A Distributive Theory of Criminal Law
Gruber, Aya, William and Mary Law Review
In criminal law circles, the accepted wisdom is that there are two and only two true justifications of punishment--retributivism and utilitarianism. The multitude of moral claims about punishment may thus be reduced to two propositions: (1) punishment should be imposed because defendants deserve it, and (2) punishment should be imposed because it makes society safer. At the same time, most penal scholars notice the trend in criminal law to de-emphasize intent, centralize harm, and focus on victims, but they largely write off this trend as an irrational return to antiquated notions of vengeance. This Article asserts that there is in fact a distributive logic to the changes in current criminal law. The distributive theory of criminal law holds that an offender ought to be punished, not because he is culpable or because punishment increases net security, but because punishment appropriately distributes pleasure and pain between the offender and victim. Criminal laws are accordingly distributive when they mete out punishment for the purpose of ensuring victim welfare.
This Article demonstrates how distribution both explains the traditionally troubling criminal law doctrines of felony murder and the attempt-crime divide, and makes sense of current victim-centered reforms. Understanding much of modern criminal law as distribution highlights an interesting political contradiction. For the past few decades, one, if not the most, dominant political message has emphasized rigorous individualism and has held that the state is devoid of power to deprive a faultless person of goods (or "rights") in order to ensure the welfare of another. But many who condemn distribution through the civil law or tax system embrace punishment of faultless defendants to distribute satisfaction to crime victims. Exposing criminal law as distributionist undermines these individuals' claimed pre-political commitment against government distribution.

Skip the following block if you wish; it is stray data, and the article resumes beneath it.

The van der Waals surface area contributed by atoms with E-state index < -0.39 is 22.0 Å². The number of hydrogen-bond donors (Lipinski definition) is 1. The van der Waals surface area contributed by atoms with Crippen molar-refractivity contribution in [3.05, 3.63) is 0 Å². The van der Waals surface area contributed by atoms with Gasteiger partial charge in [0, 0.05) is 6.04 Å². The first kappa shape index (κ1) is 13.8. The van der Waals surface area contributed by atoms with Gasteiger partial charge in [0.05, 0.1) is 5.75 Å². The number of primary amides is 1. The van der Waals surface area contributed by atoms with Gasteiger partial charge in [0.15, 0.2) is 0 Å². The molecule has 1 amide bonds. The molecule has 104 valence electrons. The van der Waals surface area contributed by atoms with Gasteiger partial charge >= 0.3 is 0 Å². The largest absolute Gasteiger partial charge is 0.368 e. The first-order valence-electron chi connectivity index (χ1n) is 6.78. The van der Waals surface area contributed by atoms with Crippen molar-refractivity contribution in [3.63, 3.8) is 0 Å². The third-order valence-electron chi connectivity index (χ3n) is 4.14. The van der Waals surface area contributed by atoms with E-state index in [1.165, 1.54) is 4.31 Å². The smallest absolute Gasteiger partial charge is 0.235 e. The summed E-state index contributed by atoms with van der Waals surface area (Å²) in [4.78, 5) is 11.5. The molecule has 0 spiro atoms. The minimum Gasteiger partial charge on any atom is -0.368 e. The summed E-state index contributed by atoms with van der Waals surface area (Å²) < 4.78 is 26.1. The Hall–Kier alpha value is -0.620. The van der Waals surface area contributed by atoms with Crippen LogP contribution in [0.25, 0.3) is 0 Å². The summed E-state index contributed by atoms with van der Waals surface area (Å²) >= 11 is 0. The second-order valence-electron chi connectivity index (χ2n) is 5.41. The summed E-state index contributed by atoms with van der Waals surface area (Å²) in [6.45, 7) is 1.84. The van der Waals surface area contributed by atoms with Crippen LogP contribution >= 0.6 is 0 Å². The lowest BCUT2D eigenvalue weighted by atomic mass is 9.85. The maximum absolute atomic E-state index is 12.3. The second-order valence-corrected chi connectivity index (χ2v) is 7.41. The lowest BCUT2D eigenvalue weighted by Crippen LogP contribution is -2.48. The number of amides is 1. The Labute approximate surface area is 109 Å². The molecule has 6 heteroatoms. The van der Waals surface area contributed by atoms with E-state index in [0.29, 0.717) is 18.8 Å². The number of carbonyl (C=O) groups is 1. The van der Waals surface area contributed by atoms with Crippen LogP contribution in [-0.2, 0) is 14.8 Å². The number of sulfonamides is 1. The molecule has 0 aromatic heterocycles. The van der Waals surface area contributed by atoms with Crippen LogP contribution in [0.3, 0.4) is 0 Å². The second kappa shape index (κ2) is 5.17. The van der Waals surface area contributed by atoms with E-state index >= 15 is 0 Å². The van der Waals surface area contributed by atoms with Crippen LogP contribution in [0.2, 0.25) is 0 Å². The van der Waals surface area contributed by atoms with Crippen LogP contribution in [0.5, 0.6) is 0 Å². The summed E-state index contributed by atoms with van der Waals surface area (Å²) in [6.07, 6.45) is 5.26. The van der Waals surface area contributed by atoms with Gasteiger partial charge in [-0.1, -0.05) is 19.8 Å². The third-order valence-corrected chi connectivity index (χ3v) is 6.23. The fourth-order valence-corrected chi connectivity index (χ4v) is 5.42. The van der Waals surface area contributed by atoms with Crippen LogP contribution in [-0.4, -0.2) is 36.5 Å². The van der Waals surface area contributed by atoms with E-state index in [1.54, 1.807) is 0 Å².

[A]s a simple matter of distributive justice, a decent and compassionate society should recognize the plight of its victims and design its criminal system to alleviate their pain, not increase it.
Anthony Kennedy (1)
TABLE OF CONTENTS
INTRODUCTION I. DISTRIBUTION IN TORT AND CRIMINAL LAW A. Fault, Utility, and Distribution in Tort Law B. Retribution, Utility, and Distribution in Criminal Law II. DISTRIBUTION EXPLAINS CLASSIC CRIMINAL LAW QUANDARIES A. Felony Murder B. The Attempt-Crime Divide III. DISTRIBUTIONIST SENTIMENTS UNDERLIE MODERN PENOLOGY A. Distribution in the Victims' Rights Movement B. Distribution in Criminal Law Reform 1. Sentencing Reform 2. Victim Impact Evidence Law IV. POWER, POLITICS, AND DISTRIBUTION'S FATE CONCLUSION
For centuries, penal theorists have debated the ethical origins of criminal liability and punishment. From the collective theorizing of thousands of the brightest minds, tomes of legal literature, and hundreds of years of debate, two predominant justifications of criminal punishment have emerged: retributivism and utilitarianism. (2) Although there are multiple twists on these themes, the basic concept is that criminal liability is justified either because the offender deserves punishment (3) or because punishment makes society safer, whether through deterrence, rehabilitation, or incapacitation. (4) The goal of this Article is to demonstrate that, contrary to most conventional thought, the philosophy underlying many areas of modern American criminal law has less to do with fault or utility than with distribution. Distribution involves fashioning legal rules to achieve a desirable equilibrium between specific individuals or between individuals and society. (5) In private disputes, when two persons' interests conflict over a scarce good, a distributive principle dictates that the resource be allocated in a just way, which may or may not …
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Publication information: Article title: A Distributive Theory of Criminal Law. Contributors: Gruber, Aya - Author. Journal title: William and Mary Law Review. Volume: 52. Issue: 1 Publication date: October 2010. Page number: 1+. © 1999 College of William and Mary, Marshall Wythe School of Law. COPYRIGHT 2010 Gale Group.
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